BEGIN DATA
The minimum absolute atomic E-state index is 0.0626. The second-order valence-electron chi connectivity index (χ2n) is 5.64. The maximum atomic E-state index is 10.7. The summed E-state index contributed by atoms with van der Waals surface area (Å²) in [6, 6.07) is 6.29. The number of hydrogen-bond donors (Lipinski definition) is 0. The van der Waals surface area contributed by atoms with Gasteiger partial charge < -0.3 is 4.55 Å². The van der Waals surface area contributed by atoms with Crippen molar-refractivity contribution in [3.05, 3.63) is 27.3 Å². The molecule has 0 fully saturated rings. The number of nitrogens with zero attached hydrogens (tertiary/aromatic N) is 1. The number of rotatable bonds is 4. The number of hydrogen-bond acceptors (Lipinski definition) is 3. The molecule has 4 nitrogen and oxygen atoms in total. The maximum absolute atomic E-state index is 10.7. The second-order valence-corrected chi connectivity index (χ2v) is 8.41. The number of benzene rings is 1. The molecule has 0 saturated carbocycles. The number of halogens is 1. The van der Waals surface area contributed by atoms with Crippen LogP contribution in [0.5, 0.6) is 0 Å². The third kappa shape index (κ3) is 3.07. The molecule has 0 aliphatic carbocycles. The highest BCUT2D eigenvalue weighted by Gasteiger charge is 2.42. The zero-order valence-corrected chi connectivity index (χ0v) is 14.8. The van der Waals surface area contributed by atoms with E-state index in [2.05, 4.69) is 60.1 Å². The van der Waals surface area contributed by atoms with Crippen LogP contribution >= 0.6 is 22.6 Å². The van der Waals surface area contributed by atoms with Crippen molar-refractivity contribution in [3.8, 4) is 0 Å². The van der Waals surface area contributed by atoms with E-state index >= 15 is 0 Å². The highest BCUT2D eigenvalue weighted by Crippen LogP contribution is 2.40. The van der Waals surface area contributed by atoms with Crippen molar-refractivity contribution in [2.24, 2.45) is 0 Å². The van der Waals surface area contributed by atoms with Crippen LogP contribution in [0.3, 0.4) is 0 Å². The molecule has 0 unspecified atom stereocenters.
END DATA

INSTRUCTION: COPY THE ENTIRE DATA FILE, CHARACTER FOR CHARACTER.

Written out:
The minimum absolute atomic E-state index is 0.0626. The second-order valence-electron chi connectivity index (χ2n) is 5.64. The maximum atomic E-state index is 10.7. The summed E-state index contributed by atoms with van der Waals surface area (Å²) in [6, 6.07) is 6.29. The number of hydrogen-bond donors (Lipinski definition) is 0. The van der Waals surface area contributed by atoms with Gasteiger partial charge < -0.3 is 4.55 Å². The van der Waals surface area contributed by atoms with Crippen molar-refractivity contribution in [3.05, 3.63) is 27.3 Å². The molecule has 0 fully saturated rings. The number of nitrogens with zero attached hydrogens (tertiary/aromatic N) is 1. The number of rotatable bonds is 4. The number of hydrogen-bond acceptors (Lipinski definition) is 3. The molecule has 4 nitrogen and oxygen atoms in total. The maximum absolute atomic E-state index is 10.7. The second-order valence-corrected chi connectivity index (χ2v) is 8.41. The number of benzene rings is 1. The molecule has 0 saturated carbocycles. The number of halogens is 1. The van der Waals surface area contributed by atoms with Crippen LogP contribution in [0.5, 0.6) is 0 Å². The third kappa shape index (κ3) is 3.07. The molecule has 0 aliphatic carbocycles. The highest BCUT2D eigenvalue weighted by Gasteiger charge is 2.42. The zero-order valence-corrected chi connectivity index (χ0v) is 14.8. The van der Waals surface area contributed by atoms with E-state index in [2.05, 4.69) is 60.1 Å². The van der Waals surface area contributed by atoms with Crippen LogP contribution >= 0.6 is 22.6 Å². The van der Waals surface area contributed by atoms with Crippen molar-refractivity contribution in [3.8, 4) is 0 Å². The van der Waals surface area contributed by atoms with E-state index >= 15 is 0 Å². The highest BCUT2D eigenvalue weighted by Crippen LogP contribution is 2.40. The van der Waals surface area contributed by atoms with Crippen molar-refractivity contribution in [2.24, 2.45) is 0 Å². The van der Waals surface area contributed by atoms with Crippen LogP contribution in [0.3, 0.4) is 0 Å². The molecule has 0 unspecified atom stereocenters.